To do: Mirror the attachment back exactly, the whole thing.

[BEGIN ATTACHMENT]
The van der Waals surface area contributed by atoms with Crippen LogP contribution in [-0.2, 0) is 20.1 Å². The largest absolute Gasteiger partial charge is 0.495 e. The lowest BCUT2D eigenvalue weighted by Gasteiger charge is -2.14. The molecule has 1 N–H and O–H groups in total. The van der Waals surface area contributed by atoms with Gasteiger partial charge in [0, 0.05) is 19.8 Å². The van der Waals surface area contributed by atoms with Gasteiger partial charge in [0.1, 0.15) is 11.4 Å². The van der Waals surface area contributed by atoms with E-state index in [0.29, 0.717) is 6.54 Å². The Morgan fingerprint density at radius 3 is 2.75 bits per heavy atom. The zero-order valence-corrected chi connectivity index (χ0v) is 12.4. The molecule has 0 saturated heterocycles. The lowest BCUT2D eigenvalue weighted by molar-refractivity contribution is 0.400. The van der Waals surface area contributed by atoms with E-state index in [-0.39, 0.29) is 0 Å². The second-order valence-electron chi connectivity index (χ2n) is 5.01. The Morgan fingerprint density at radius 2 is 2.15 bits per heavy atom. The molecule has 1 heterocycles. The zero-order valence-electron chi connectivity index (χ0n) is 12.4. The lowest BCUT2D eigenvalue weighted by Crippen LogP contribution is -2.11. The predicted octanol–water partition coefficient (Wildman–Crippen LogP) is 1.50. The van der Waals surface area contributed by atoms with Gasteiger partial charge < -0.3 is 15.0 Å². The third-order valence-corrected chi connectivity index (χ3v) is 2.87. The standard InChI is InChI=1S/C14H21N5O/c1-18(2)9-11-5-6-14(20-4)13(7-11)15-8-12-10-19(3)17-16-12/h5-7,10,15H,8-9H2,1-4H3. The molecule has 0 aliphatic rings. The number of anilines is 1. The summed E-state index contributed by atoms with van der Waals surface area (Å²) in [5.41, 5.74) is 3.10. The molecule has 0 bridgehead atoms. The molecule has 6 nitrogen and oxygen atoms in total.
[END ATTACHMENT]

The van der Waals surface area contributed by atoms with Crippen LogP contribution in [-0.2, 0) is 20.1 Å². The largest absolute Gasteiger partial charge is 0.495 e. The lowest BCUT2D eigenvalue weighted by Gasteiger charge is -2.14. The molecule has 1 N–H and O–H groups in total. The van der Waals surface area contributed by atoms with Gasteiger partial charge in [0, 0.05) is 19.8 Å². The van der Waals surface area contributed by atoms with Gasteiger partial charge in [0.1, 0.15) is 11.4 Å². The van der Waals surface area contributed by atoms with E-state index in [0.29, 0.717) is 6.54 Å². The Morgan fingerprint density at radius 3 is 2.75 bits per heavy atom. The zero-order valence-corrected chi connectivity index (χ0v) is 12.4. The molecule has 0 saturated heterocycles. The lowest BCUT2D eigenvalue weighted by molar-refractivity contribution is 0.400. The van der Waals surface area contributed by atoms with E-state index in [-0.39, 0.29) is 0 Å². The second-order valence-electron chi connectivity index (χ2n) is 5.01. The Morgan fingerprint density at radius 2 is 2.15 bits per heavy atom. The molecule has 1 heterocycles. The zero-order valence-electron chi connectivity index (χ0n) is 12.4. The lowest BCUT2D eigenvalue weighted by Crippen LogP contribution is -2.11. The predicted octanol–water partition coefficient (Wildman–Crippen LogP) is 1.50. The van der Waals surface area contributed by atoms with Gasteiger partial charge < -0.3 is 15.0 Å². The third-order valence-corrected chi connectivity index (χ3v) is 2.87. The standard InChI is InChI=1S/C14H21N5O/c1-18(2)9-11-5-6-14(20-4)13(7-11)15-8-12-10-19(3)17-16-12/h5-7,10,15H,8-9H2,1-4H3. The molecule has 0 aliphatic rings. The number of anilines is 1. The summed E-state index contributed by atoms with van der Waals surface area (Å²) in [5.41, 5.74) is 3.10. The molecule has 0 bridgehead atoms. The molecule has 6 nitrogen and oxygen atoms in total.